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Why have tax reforms hampered MDG financing?

IPC One pager, Number 42

Terry McKinley, Acting Director, International Poverty Centre1

International Poverty Centre (IPC)
United Nations Development Programme (UNDP)

September 2007

SARPN acknowledges International Poverty Centre as a source of this document: www.undp-povertycentre.org
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IPC One Pager #39 called for greater ambition in raising domestic revenue for MDG strategies in low-income countries in sub-Saharan Africa. It advocated boosting revenue by four percentage points of GDP by 2015. This One Pager examines why tax reforms achieved less than half this increase in these countries between the early 1990s and early 2000s.

A major reason: ‘optimal’ tax theory is apparently not optimal in lowincome countries. An additional reason: the naпve assumption that lower rates on direct taxes could broaden their tax base. A third reason: the misguided belief that the VAT could replace trade taxes.

Our results suggest: 1) trade liberalisation limited the potential for increases in trade taxes—despite a marked rise in imports 2) lowering rates on direct taxes weakened vertical equity and had only a modest effect on broadening the tax base—despite economic recovery of the formal sector and 3) the VAT did expand tax revenue but not as grandiosely as advertised and not as an effective substitute for trade taxes.

Our results are based on a sample of 25 low-income African countries that have the disaggregated data needed for our analysis. Tax revenue increased in them from a low level of 11.6 per cent of GDP to only 13.2 per cent, a gain of a mere 1.6 percentage points in roughly ten years—well below the target of four percentage points.2

Trade taxes declined slightly as a per cent of GDP, i.e., from 4.0 per cent to 3.9 per cent. Direct taxes increased only about one quarter, namely, from 3.0 per cent to 3.8 per cent. Indirect taxes experienced the greatest increase, i.e., about 30 per cent, from 3.9 per cent to 5.1 per cent. The residual category, ‘other taxes’ (e.g., stamp duties, mining permits, airport duties), declined from 0.7 per cent to 0.4 per cent.

Consequently, as a share of total tax revenue, trade taxes dropped about five percentage points to a little below 30 per cent while indirect domestic taxes rose five percentage points to close to 39 per cent (see Figure). The modest three-percentage point rise in direct taxes (to about 29 per cent) was counter-balanced by a corresponding drop in ‘other taxes’.

What happened to the two main components of direct taxes, personal income taxes and corporate profit taxes? A smaller sample of 18 countries that have relevant data shows that while personal income taxes accounted for two-thirds of the total increase in direct taxes, corporate profit taxes accounted for only one third. The remaining 10-11 per cent of total direct taxes, which include property taxes, did not change.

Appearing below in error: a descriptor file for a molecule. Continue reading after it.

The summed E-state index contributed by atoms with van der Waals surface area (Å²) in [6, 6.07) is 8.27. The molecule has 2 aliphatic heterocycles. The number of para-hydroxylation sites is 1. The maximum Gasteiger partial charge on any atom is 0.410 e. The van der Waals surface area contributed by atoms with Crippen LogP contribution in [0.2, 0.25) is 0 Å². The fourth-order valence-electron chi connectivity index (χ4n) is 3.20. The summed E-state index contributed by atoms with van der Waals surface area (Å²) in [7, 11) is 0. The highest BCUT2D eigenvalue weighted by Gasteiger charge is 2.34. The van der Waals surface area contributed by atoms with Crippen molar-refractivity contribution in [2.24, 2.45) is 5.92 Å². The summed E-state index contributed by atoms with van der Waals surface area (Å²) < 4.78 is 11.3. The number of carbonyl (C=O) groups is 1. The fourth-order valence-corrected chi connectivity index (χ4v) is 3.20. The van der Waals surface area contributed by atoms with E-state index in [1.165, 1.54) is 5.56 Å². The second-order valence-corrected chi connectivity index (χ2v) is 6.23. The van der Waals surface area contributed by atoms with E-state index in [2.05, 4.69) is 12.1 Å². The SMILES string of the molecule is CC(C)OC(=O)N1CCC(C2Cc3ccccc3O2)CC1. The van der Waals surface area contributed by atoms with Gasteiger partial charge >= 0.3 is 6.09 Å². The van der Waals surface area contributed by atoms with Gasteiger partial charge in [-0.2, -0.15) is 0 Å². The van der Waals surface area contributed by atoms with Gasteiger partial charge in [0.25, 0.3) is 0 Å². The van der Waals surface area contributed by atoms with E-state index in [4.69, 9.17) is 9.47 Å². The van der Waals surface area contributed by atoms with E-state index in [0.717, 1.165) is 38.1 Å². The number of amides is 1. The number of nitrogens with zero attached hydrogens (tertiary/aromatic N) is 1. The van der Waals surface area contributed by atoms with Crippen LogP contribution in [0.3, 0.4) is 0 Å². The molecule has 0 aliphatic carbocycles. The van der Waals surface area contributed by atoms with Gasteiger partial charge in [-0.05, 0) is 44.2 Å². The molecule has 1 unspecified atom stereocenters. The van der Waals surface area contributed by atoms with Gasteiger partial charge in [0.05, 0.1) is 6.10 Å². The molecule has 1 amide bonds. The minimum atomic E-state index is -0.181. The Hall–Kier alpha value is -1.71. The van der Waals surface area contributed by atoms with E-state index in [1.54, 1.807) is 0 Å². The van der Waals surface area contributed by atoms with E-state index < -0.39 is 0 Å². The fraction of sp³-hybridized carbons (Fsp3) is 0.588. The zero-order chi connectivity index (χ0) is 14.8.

In order to compare the VAT and non-VAT components of indirect domestic taxes, we had to reduce our sample to the 10 countries in which the VAT was introduced between the early 1990s and the early 2000s. In these, the VAT rose to 3.7 per cent of GDP while non-VAT taxes dropped from 4.2 per cent to 2.1 per cent of GDP. This represented a net gain of 1.6 percentage points of GDP.


Indirect domestic taxes could certainly achieve more—both for boosting revenue and enhancing equity. Reducing widespread VAT refunds and levying higher rates on luxury consumption items could help. Strengthening excise taxes on such items could also add revenue. Indirect domestic taxes should be able to contribute at least 2.0-2.5 percentage points to the targeted increase of four percentage points in tax revenue by 2015.

Direct taxes should be able to contribute at least another 1-1.5 percentage points, and more equity to the tax structure. But this would require ending tax holidays and exemptions for the corporate sector and halting the precipitous slide in its tax rates. The same logic applies to recent tax relief on personal income for the rich. Undertaking a minimally credible effort to enlarge property taxes, particularly on urban real estate, could also help.

Further tariff reductions in sub-Saharan Africa are not advisable until domestic indirect and direct taxes substantially boost total revenue. Recent increases in imports should be able to modestly increase tariff revenue, at least by 0.5 per cent of GDP.

Recent reforms, based on ‘optimal tax theory’, have weakened precisely the taxes (on imports and corporate profits) that are easiest to collect. Had trade liberalization been more extensive, as elsewhere in the developing world, tariff revenue would have fallen much further in sub-Saharan Africa. So why in low-income countries do we insist on making the mobilization of tax revenue—already a major challenge—even more difficult for national policymakers?


Footnotes:
  1. Many thanks to Magali Solimano for invaluable research assistance on this One Pager.
  2. Our aggregate results in this One Pager differ slightly from those in One Pager 39 because we had to drop one country, included additional data for others and took an average of three-years as our end-points.


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